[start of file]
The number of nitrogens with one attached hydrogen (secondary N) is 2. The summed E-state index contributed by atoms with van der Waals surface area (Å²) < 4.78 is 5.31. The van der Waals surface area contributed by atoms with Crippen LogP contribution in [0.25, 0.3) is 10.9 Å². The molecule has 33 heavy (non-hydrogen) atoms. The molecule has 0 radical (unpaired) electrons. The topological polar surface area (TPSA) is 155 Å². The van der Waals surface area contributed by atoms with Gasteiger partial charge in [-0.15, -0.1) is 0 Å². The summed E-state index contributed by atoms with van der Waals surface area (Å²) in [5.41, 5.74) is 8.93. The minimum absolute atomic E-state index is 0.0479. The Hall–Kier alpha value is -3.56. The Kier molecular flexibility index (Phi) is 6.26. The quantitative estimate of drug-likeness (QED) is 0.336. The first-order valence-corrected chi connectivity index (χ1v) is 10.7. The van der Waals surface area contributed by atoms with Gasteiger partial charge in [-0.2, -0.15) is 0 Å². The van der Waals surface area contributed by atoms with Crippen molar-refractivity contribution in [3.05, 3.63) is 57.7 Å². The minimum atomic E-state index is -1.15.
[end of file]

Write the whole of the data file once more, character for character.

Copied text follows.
The number of nitrogens with one attached hydrogen (secondary N) is 2. The summed E-state index contributed by atoms with van der Waals surface area (Å²) < 4.78 is 5.31. The van der Waals surface area contributed by atoms with Crippen LogP contribution in [0.25, 0.3) is 10.9 Å². The molecule has 33 heavy (non-hydrogen) atoms. The molecule has 0 radical (unpaired) electrons. The topological polar surface area (TPSA) is 155 Å². The van der Waals surface area contributed by atoms with Gasteiger partial charge in [-0.15, -0.1) is 0 Å². The summed E-state index contributed by atoms with van der Waals surface area (Å²) in [5.41, 5.74) is 8.93. The minimum absolute atomic E-state index is 0.0479. The Hall–Kier alpha value is -3.56. The Kier molecular flexibility index (Phi) is 6.26. The quantitative estimate of drug-likeness (QED) is 0.336. The first-order valence-corrected chi connectivity index (χ1v) is 10.7. The van der Waals surface area contributed by atoms with Gasteiger partial charge in [-0.2, -0.15) is 0 Å². The van der Waals surface area contributed by atoms with Crippen molar-refractivity contribution in [3.05, 3.63) is 57.7 Å². The minimum atomic E-state index is -1.15.